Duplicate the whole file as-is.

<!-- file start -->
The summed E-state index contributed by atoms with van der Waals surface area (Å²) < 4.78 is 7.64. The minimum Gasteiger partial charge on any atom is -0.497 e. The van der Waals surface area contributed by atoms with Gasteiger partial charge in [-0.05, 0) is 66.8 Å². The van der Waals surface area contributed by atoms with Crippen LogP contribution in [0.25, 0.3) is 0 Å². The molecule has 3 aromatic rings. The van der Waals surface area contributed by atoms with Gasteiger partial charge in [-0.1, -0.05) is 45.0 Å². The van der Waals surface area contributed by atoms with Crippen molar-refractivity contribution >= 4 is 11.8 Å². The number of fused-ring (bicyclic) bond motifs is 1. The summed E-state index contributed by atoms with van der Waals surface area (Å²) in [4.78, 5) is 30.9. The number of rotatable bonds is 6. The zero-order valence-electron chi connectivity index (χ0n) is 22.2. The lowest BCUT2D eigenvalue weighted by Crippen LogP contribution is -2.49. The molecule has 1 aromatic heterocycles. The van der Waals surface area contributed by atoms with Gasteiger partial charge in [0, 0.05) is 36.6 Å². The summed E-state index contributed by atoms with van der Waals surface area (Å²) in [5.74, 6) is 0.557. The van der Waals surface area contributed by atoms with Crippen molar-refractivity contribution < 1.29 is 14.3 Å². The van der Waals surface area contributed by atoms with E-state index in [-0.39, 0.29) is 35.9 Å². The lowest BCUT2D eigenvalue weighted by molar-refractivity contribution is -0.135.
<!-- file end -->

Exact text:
The summed E-state index contributed by atoms with van der Waals surface area (Å²) < 4.78 is 7.64. The minimum Gasteiger partial charge on any atom is -0.497 e. The van der Waals surface area contributed by atoms with Gasteiger partial charge in [-0.05, 0) is 66.8 Å². The van der Waals surface area contributed by atoms with Crippen LogP contribution in [0.25, 0.3) is 0 Å². The molecule has 3 aromatic rings. The van der Waals surface area contributed by atoms with Gasteiger partial charge in [-0.1, -0.05) is 45.0 Å². The van der Waals surface area contributed by atoms with Crippen molar-refractivity contribution >= 4 is 11.8 Å². The number of fused-ring (bicyclic) bond motifs is 1. The summed E-state index contributed by atoms with van der Waals surface area (Å²) in [4.78, 5) is 30.9. The number of rotatable bonds is 6. The zero-order valence-electron chi connectivity index (χ0n) is 22.2. The lowest BCUT2D eigenvalue weighted by Crippen LogP contribution is -2.49. The molecule has 1 aromatic heterocycles. The van der Waals surface area contributed by atoms with Gasteiger partial charge in [0, 0.05) is 36.6 Å². The summed E-state index contributed by atoms with van der Waals surface area (Å²) in [5.74, 6) is 0.557. The van der Waals surface area contributed by atoms with Crippen molar-refractivity contribution < 1.29 is 14.3 Å². The van der Waals surface area contributed by atoms with E-state index in [-0.39, 0.29) is 35.9 Å². The lowest BCUT2D eigenvalue weighted by molar-refractivity contribution is -0.135.